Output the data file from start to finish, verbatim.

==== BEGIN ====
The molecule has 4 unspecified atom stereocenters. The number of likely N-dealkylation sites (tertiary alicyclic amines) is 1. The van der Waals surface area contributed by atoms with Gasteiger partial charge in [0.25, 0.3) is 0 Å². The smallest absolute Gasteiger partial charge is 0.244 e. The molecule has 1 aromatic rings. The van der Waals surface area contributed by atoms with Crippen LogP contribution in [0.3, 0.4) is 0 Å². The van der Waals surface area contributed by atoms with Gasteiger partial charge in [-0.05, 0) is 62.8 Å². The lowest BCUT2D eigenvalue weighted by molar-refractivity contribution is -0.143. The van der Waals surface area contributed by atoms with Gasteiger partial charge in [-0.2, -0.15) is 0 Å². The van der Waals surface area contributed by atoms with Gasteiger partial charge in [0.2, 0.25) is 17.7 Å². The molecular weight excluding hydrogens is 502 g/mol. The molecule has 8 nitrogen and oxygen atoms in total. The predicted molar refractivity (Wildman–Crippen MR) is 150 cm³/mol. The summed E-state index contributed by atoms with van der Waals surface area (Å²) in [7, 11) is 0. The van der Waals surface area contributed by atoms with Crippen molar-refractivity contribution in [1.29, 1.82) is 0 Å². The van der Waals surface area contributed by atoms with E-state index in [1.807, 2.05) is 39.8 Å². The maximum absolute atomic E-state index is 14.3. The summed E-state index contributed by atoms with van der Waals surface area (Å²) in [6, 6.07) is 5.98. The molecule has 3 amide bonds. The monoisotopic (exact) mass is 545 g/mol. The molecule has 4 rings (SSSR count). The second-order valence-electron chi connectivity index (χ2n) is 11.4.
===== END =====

The molecule has 4 unspecified atom stereocenters. The number of likely N-dealkylation sites (tertiary alicyclic amines) is 1. The van der Waals surface area contributed by atoms with Gasteiger partial charge in [0.25, 0.3) is 0 Å². The smallest absolute Gasteiger partial charge is 0.244 e. The molecule has 1 aromatic rings. The van der Waals surface area contributed by atoms with Crippen LogP contribution in [0.3, 0.4) is 0 Å². The van der Waals surface area contributed by atoms with Gasteiger partial charge in [-0.05, 0) is 62.8 Å². The lowest BCUT2D eigenvalue weighted by molar-refractivity contribution is -0.143. The van der Waals surface area contributed by atoms with Gasteiger partial charge in [-0.2, -0.15) is 0 Å². The van der Waals surface area contributed by atoms with Gasteiger partial charge in [0.2, 0.25) is 17.7 Å². The molecular weight excluding hydrogens is 502 g/mol. The molecule has 8 nitrogen and oxygen atoms in total. The predicted molar refractivity (Wildman–Crippen MR) is 150 cm³/mol. The summed E-state index contributed by atoms with van der Waals surface area (Å²) in [7, 11) is 0. The van der Waals surface area contributed by atoms with Crippen molar-refractivity contribution in [1.29, 1.82) is 0 Å². The van der Waals surface area contributed by atoms with E-state index in [1.807, 2.05) is 39.8 Å². The maximum absolute atomic E-state index is 14.3. The summed E-state index contributed by atoms with van der Waals surface area (Å²) in [6, 6.07) is 5.98. The molecule has 3 amide bonds. The monoisotopic (exact) mass is 545 g/mol. The molecule has 4 rings (SSSR count). The second-order valence-electron chi connectivity index (χ2n) is 11.4.